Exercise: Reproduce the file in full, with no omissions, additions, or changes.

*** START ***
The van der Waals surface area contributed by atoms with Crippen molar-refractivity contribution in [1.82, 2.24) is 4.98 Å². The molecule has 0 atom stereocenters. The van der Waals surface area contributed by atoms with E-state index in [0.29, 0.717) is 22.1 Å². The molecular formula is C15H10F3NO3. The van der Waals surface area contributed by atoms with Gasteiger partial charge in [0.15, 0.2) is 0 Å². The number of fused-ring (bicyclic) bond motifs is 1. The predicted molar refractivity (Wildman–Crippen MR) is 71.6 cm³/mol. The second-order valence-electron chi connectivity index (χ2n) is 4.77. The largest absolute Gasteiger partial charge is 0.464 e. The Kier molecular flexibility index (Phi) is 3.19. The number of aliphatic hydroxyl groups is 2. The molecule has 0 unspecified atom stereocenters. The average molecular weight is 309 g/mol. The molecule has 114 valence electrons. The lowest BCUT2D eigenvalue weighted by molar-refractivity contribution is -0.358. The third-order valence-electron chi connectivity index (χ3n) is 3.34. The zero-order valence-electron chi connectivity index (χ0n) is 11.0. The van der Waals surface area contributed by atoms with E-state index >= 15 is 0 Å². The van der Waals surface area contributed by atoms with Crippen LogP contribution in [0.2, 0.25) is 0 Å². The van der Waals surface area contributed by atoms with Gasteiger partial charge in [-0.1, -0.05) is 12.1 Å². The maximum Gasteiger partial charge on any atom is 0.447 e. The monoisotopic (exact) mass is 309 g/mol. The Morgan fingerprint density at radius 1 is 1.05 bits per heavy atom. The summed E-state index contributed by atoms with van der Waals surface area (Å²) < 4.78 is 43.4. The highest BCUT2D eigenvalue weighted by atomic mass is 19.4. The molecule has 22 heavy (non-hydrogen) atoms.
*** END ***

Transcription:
The van der Waals surface area contributed by atoms with Crippen molar-refractivity contribution in [1.82, 2.24) is 4.98 Å². The molecule has 0 atom stereocenters. The van der Waals surface area contributed by atoms with E-state index in [0.29, 0.717) is 22.1 Å². The molecular formula is C15H10F3NO3. The van der Waals surface area contributed by atoms with Gasteiger partial charge in [0.15, 0.2) is 0 Å². The number of fused-ring (bicyclic) bond motifs is 1. The predicted molar refractivity (Wildman–Crippen MR) is 71.6 cm³/mol. The second-order valence-electron chi connectivity index (χ2n) is 4.77. The largest absolute Gasteiger partial charge is 0.464 e. The Kier molecular flexibility index (Phi) is 3.19. The number of aliphatic hydroxyl groups is 2. The molecule has 0 unspecified atom stereocenters. The average molecular weight is 309 g/mol. The molecule has 114 valence electrons. The lowest BCUT2D eigenvalue weighted by molar-refractivity contribution is -0.358. The third-order valence-electron chi connectivity index (χ3n) is 3.34. The zero-order valence-electron chi connectivity index (χ0n) is 11.0. The van der Waals surface area contributed by atoms with E-state index >= 15 is 0 Å². The van der Waals surface area contributed by atoms with Crippen LogP contribution in [0.2, 0.25) is 0 Å². The van der Waals surface area contributed by atoms with Gasteiger partial charge in [-0.1, -0.05) is 12.1 Å². The maximum Gasteiger partial charge on any atom is 0.447 e. The monoisotopic (exact) mass is 309 g/mol. The Morgan fingerprint density at radius 1 is 1.05 bits per heavy atom. The summed E-state index contributed by atoms with van der Waals surface area (Å²) < 4.78 is 43.4. The highest BCUT2D eigenvalue weighted by atomic mass is 19.4. The molecule has 22 heavy (non-hydrogen) atoms.